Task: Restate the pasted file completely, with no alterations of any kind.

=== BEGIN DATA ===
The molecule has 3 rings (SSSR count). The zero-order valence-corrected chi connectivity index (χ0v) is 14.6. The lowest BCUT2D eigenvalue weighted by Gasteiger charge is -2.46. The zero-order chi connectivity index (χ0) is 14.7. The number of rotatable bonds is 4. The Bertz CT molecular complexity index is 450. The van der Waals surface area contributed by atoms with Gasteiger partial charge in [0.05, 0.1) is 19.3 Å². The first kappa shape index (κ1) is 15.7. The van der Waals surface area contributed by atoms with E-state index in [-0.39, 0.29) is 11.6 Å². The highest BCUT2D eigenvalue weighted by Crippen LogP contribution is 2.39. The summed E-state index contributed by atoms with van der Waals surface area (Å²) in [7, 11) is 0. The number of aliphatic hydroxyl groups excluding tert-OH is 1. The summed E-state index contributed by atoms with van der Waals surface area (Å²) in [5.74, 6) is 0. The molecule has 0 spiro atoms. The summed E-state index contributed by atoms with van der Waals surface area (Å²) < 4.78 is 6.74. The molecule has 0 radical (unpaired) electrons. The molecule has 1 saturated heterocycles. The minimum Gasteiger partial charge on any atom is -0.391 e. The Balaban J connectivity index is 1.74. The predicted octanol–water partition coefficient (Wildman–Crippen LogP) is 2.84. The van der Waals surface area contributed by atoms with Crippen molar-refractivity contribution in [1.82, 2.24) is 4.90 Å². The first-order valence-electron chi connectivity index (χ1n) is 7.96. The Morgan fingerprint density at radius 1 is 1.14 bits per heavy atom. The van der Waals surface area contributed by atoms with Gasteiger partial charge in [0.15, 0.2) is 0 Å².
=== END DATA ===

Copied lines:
The molecule has 3 rings (SSSR count). The zero-order valence-corrected chi connectivity index (χ0v) is 14.6. The lowest BCUT2D eigenvalue weighted by Gasteiger charge is -2.46. The zero-order chi connectivity index (χ0) is 14.7. The number of rotatable bonds is 4. The Bertz CT molecular complexity index is 450. The van der Waals surface area contributed by atoms with Gasteiger partial charge in [0.05, 0.1) is 19.3 Å². The first kappa shape index (κ1) is 15.7. The van der Waals surface area contributed by atoms with E-state index in [-0.39, 0.29) is 11.6 Å². The highest BCUT2D eigenvalue weighted by Crippen LogP contribution is 2.39. The summed E-state index contributed by atoms with van der Waals surface area (Å²) in [7, 11) is 0. The number of aliphatic hydroxyl groups excluding tert-OH is 1. The summed E-state index contributed by atoms with van der Waals surface area (Å²) in [5.74, 6) is 0. The molecule has 0 spiro atoms. The summed E-state index contributed by atoms with van der Waals surface area (Å²) < 4.78 is 6.74. The molecule has 0 radical (unpaired) electrons. The molecule has 1 saturated heterocycles. The minimum Gasteiger partial charge on any atom is -0.391 e. The Balaban J connectivity index is 1.74. The predicted octanol–water partition coefficient (Wildman–Crippen LogP) is 2.84. The van der Waals surface area contributed by atoms with Crippen molar-refractivity contribution in [1.82, 2.24) is 4.90 Å². The first-order valence-electron chi connectivity index (χ1n) is 7.96. The Morgan fingerprint density at radius 1 is 1.14 bits per heavy atom. The van der Waals surface area contributed by atoms with Gasteiger partial charge in [0.15, 0.2) is 0 Å².